Covid and hair dye allergy

Occasional reports have been surfacing during the Covid pandemic of an increased incidence of allergic responses to hair dye products, and the issue arose again this week, widely reported in the mainstream media, including by the BBC.

I have written a lot about hair dye allergy before, namely in relation to the ingredient PPD and related chemicals which are typically present in permanent hair dye products, be they for home use, or used by your hairdresser. If you are allergic to PPD, PPD-free hair colour or dye is available, and although there can never be any guarantees with hair dyeing, you can find a suggested list of them here, together with some general guidance. 

Naturally these additional and new reports are concerning, and it’s perhaps not surprising that scientists don’t yet know much about them, given we still don’t fully understand Covid. It is easy to speculate that a previous, especially recent, Covid infection might challenge the immune system to such an extent that it becomes more easily susceptible or vulnerable to allergenic ingredients, but we don’t yet know. 

Furthermore, not all reports are linking the new incidences to PPD, per se, although it is understandable that it is the prime suspect. Bear in mind it is possible to become allergic to PPD even after years of tolerating products containing it, so without data, we could just be witnessing the inevitable loss of tolerance to the ingredient in a proportion of the population that would ordinarily be expected, even in pre-Covid times. 

There have also been some highly speculative concerns and myths aired about allergies in hairdressing and the various Covid vaccines, which the National Hair & Beauty Foundation (NHBF) have helpfully dispelled here — though suffice to say, a test or treatment will have no affect on a vaccine, and nor vice versa. The NHBF, incidentally, issue excellent advice to salons on Allergy Alert Testing, and the importance of strict testing protocols to protect both themselves against potential litigation and of course the wellbeing of the customer. As a customer, you can check that your hairdresser is adhering to guidance by checking out the resources on their site, for instance here.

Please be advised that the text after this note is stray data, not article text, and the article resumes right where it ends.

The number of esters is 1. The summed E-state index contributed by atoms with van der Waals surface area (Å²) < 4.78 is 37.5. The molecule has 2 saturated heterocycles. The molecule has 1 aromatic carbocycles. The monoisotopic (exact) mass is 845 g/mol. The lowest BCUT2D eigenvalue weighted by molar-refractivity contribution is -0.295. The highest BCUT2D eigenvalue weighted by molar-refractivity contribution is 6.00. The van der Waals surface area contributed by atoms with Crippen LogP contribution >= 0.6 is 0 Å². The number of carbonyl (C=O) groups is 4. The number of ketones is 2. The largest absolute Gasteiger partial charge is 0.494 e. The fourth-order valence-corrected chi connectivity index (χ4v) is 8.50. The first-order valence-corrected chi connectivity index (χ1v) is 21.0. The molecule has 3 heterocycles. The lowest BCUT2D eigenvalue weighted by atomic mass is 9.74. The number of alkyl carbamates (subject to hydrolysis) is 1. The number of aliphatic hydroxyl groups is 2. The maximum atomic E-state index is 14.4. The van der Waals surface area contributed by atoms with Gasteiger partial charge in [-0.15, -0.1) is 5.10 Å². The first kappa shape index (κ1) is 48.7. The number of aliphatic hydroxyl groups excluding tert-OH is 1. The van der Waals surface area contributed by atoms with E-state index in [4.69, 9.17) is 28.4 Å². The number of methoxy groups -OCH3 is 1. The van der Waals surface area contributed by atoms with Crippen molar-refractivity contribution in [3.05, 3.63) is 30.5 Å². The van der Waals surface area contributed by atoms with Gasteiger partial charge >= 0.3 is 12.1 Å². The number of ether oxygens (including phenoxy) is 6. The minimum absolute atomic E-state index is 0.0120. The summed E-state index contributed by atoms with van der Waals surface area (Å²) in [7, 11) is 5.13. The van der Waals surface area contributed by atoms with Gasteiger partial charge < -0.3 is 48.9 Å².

The Cosmetics Toiletry and Perfumery Association (CTPA) have also issued some guidance to consumers, both on having your hair professionally dyed, and using home dyeing kits, where the emphasis is on carrying out a 48-hour allergy test before each colouring you attempt. Find it here.

If you are uncertain about your allergies to hair dye components, but suspect you may have reacted to something in the past, it is worth speaking to your doctor about the possibility of patch testing to determine whether PPD (or an alternative ingredient) might be responsible. 

In a nutshell: play it safe, take advice from appropriate experts, speak to your doctor, and never skimp on any recommended allergy patch tests. Your skin, even your life, could depend on it. 

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